order the blue book

face it positively

Psychology

Having a baby born with a cleft lip and palate can affect all members of the family and adjusting to this may involve experiencing a range of emotions where ‘psychosocial factors’ are involved.

‘Psychological’ factors describe the feelings you may have and how you deal with those and ‘social’ factors involve how relationships may be affected with family, friends and even strangers that you meet. As your child grows this is the area that is concerned with the impact on your child’s life, their sense of self, and how they react with the challenges they may face along the way.

Just as we are interested in our baby’s physical development, as parents we want to know that our children’s social development and coping skills are effective and that emotional levels are healthy as well.

Before Baby is Born

It is normal to have a range of emotional responses to unexpected news. It is important for your mental wellbeing to be able to recognise your feelings and express and work through these and face any underlying fears and anxieties if they come up.

Many families experience grief, sadness, anger, and ask why has this happened. Some parents may feel that they have done something wrong to cause the condition and as a result, there may be some guilt and anxiety about the future.

There are many things that you can do to address these feelings and reduce their impact on you…

  • Talk. Talk to your partner, to your family. Let them know how you are feeling.
  • Talk to other families with a child born with cleft who understand what you are feeling without judgement.
  • Learn about what the plan will be and how fantastic the future will look.
  • Understand your important role within the team. It makes you feel more in control and able to meet the challenges you feel may be coming.
  • Use this website to find out what you need
  • Ring Cleft New Zealand to ask your questions 0800 425 338
  • Get a Blue Book
  • Meet your local Cleft Team
  • Ask as many questions as you need to – no question is too small.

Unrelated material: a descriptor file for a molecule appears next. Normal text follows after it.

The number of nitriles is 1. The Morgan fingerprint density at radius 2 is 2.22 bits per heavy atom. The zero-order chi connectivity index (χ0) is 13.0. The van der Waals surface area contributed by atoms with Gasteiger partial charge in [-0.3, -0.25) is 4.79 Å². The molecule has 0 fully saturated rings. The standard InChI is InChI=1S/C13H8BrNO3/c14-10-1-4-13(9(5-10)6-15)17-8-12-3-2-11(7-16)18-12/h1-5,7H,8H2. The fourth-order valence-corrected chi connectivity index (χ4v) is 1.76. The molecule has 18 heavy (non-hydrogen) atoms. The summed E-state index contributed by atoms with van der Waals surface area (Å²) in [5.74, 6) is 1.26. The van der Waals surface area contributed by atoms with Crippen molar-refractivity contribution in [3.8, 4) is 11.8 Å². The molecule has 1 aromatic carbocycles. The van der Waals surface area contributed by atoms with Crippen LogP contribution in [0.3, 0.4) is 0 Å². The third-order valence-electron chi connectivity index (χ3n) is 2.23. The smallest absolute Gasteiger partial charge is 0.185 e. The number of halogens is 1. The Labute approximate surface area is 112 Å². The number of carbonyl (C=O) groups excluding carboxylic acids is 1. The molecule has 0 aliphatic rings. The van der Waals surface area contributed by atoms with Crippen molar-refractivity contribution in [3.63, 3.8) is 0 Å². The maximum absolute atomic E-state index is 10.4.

• Give yourselves time and space to come to terms with this slightly altered picture of the future.
  • Let your family and friends know. We can help.
  • Remember to relax. It is going to be OK. Your baby will have all the opportunities every other baby has!
  • Enjoy your pregnancy and get ready for the miracle of birth.

All this can greatly increase your sense of control and preparedness in the face of this unexpected diagnosis.

Its OK, everything you are feeling is normal! Your acceptance of this condition is crucial to your child’s future sense of self and wellbeing.

Grief cycle

Having a baby with a cleft may cause parents to grieve for the “perfect” baby they were expecting. With any type of grief or loss, individuals may go through different stages of emotional responses when trying to cope. These stages often involve firstly experiencing numbness, then denial (this is not happening to me), then negotiating (if I do something this will alter the situation), then sadness and finally acceptance.

These stages do not necessarily occur in this sequence and some of these stages may occur several times and last for different periods of time. It is important to accept these feelings and allow yourself to work through this in your own time and know that what you may be experiencing is a normal reaction.

Birth and the first few weeks

As with the arrival of all babies – you will be busy and tired. Getting support to make it easier for you at home will improve your ability to cope.

Feeding & bonding

For some mums it can be very traumatic to lose the ability to breastfeed. Getting the correct support to show you how you can successfully feed and nurture your baby can overcome these feelings.

There are many ways you can bond with your baby, but mostly it’s about spending time with them; staring into each other’s eyes, cuddling and talking, singing and reading – just being together.

Remember you know your baby best and it is this knowledge of your baby which is vitally important in their care and nurture. The medical team are specialists but you are the specialist in your own child’s needs.

Coping with other people’s reactions

It can be hurtful to experience other people’s reactions to your gorgeous baby’s difference. Some days it won’t affect you and other days it will, but always reach out and talk about your feelings with people who care and surround yourself and your baby with people who will look after you with the kindness and the excitement that all new parents and babies deserve.

If strangers stare, tell them what your child has. Usually people are genuinely interested and you have just educated another person.

Dealing with Stress